which is the first dealing with the civil war

The causes and beginning of the civil war are described, together with the conflict about sending out a successor to Gaius Caesar, who refused to disband his armies unless Pompey disbanded his. It [book 109] also contains an account of the actions of the tribune of the plebs Gaius Curio, who was first against Caesar, but later supported his case.

When the Senate had decided that Caesar was to be replaced, the tribunes Marc Antony and Quintus Cassius, who tried to obstruct the senatorial decision, were expelled from the city [lacuna] The consuls and Gnaeus Pompey received special powers from the Senate, to see to it that no harm befell the republic.

[49] Gaius Caesar entered Italy with an army to wage war against his enemies. He captured Corfinium together with Lucius Domitius and Publius Lentulus, set them free, and expelled Gnaeus Pompey and the other members of his faction from Italy.

Ex libro CX
qui est civilis belli secundus

C. Caesar Massiliam, quae portas cluserat, obsedit et relictis in obsidione urbis eius legatis C. Trebonio et D. Bruto profectus in Hispaniam L. Afranium et M. Petreium, legatus Cn. Pompei, cum VII legionibus ad Ilerdam in deditionem accepit omnesque incolumes dimisit, Varrone quoque, legato Pompei, cum exercitu in potestatem suam redacto. Gaditanis civitatem dedit. Massilienses duobus navalibus proeliis victi post longam obsidionem potestati Caesaris se permiserunt.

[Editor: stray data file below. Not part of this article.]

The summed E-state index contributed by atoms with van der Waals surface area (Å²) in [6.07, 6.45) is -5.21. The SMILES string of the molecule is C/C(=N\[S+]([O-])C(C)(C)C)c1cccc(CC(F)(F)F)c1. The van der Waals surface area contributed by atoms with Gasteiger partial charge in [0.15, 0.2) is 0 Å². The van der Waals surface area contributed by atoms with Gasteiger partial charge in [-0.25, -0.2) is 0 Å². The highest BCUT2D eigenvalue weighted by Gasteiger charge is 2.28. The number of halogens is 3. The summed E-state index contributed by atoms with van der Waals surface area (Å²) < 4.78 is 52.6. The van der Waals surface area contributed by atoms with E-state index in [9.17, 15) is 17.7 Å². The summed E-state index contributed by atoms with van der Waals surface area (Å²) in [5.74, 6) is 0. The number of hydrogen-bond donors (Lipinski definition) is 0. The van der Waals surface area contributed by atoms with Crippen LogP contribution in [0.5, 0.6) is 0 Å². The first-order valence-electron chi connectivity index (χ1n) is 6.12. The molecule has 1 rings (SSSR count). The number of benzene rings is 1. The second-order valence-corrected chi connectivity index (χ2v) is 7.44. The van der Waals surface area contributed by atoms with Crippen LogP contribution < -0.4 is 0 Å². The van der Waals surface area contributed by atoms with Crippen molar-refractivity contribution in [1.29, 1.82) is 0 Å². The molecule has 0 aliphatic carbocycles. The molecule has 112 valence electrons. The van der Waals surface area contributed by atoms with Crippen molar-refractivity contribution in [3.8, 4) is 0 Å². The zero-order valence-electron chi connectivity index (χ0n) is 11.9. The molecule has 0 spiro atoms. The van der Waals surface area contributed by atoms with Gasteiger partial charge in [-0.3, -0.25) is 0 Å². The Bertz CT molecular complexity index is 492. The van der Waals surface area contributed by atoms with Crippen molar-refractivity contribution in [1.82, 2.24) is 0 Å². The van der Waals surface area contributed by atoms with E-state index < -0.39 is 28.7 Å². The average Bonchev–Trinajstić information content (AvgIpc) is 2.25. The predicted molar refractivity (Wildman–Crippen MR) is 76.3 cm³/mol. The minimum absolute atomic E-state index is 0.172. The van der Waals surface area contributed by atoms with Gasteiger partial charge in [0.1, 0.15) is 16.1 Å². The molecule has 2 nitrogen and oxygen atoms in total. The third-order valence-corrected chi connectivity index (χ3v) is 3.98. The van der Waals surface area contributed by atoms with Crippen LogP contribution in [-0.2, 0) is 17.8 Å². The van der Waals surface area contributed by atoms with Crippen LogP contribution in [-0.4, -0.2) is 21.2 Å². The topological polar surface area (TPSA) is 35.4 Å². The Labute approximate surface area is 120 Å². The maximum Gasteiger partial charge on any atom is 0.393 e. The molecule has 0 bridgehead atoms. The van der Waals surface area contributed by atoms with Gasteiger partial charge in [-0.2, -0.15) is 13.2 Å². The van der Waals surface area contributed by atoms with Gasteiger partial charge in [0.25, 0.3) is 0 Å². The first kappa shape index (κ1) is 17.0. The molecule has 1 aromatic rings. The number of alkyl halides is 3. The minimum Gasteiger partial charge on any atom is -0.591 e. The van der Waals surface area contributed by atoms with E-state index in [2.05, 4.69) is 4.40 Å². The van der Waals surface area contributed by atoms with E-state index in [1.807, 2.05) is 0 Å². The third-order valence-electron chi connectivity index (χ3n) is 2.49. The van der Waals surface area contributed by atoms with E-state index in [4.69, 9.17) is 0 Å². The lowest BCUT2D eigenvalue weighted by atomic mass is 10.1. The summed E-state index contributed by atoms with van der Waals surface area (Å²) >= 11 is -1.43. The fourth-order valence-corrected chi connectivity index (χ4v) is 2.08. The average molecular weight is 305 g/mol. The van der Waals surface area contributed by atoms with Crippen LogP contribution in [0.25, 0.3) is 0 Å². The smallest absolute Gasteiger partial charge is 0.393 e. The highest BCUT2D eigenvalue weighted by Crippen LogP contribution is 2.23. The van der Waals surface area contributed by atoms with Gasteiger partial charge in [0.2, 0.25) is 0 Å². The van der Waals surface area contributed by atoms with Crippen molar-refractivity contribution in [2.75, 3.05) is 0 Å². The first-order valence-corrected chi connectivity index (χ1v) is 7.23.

C. Antonius, legatus Caesaris, male adversus Pompeianos in Illyrico rebus gestis captus est. In quo bello Opitergini transpadani (Caesaris auxiliares) rate sua ab hostibus navibus clusa, potius quam in potestatem hostium venirent, inter se concurrentes occubuerunt.

C. Curio, legatus Caesaris in Africa, cum prospere adversus Varum, Pompeianarum partium ducem, pugnasset, a Iuba, rege Mauretaniae, cum exercitu caesus est.

C. Caesar in Graeciam traiecit.

From book 110
which is the second dealing with the civil war

Gaius Caesar laid siege to Marseilles, which had closed its gates, but left the siege of the city to his deputies Gaius Trebonius and Decimus Brutus and went to Hispania, where he accepted the surrender of Lucius Afranius and Marcus Petreius, deputies of Pompey, and seven legions at Ilerda. He let them all go unharmed. Even [Terentius] Varro, another deputy of Pompey, and his army were brought into Caesar's power. He gave the people of Gades the citizenship. The Massiliotes, which had been defeated in two naval battles, surrendered themselves to Caesar after a long siege.

Caesar's deputy Gaius Antonius fought unsuccessfully against the Pompeians in Illyria and was captured. In this war, several Opiterginians from across the Po (Caesar's auxiliary troops) killed each other rather than be captured when their raft was surrendered by enemy ships.

Gaius Curio, Caesar's deputy in Africa, fought successfully against Varus, the leader of the Pompeian faction, but was killed with his army by Juba, the king of Mauritania.

[48] Gaius Julius Caesar crossed to Greece.





to the Periochae of books 111-115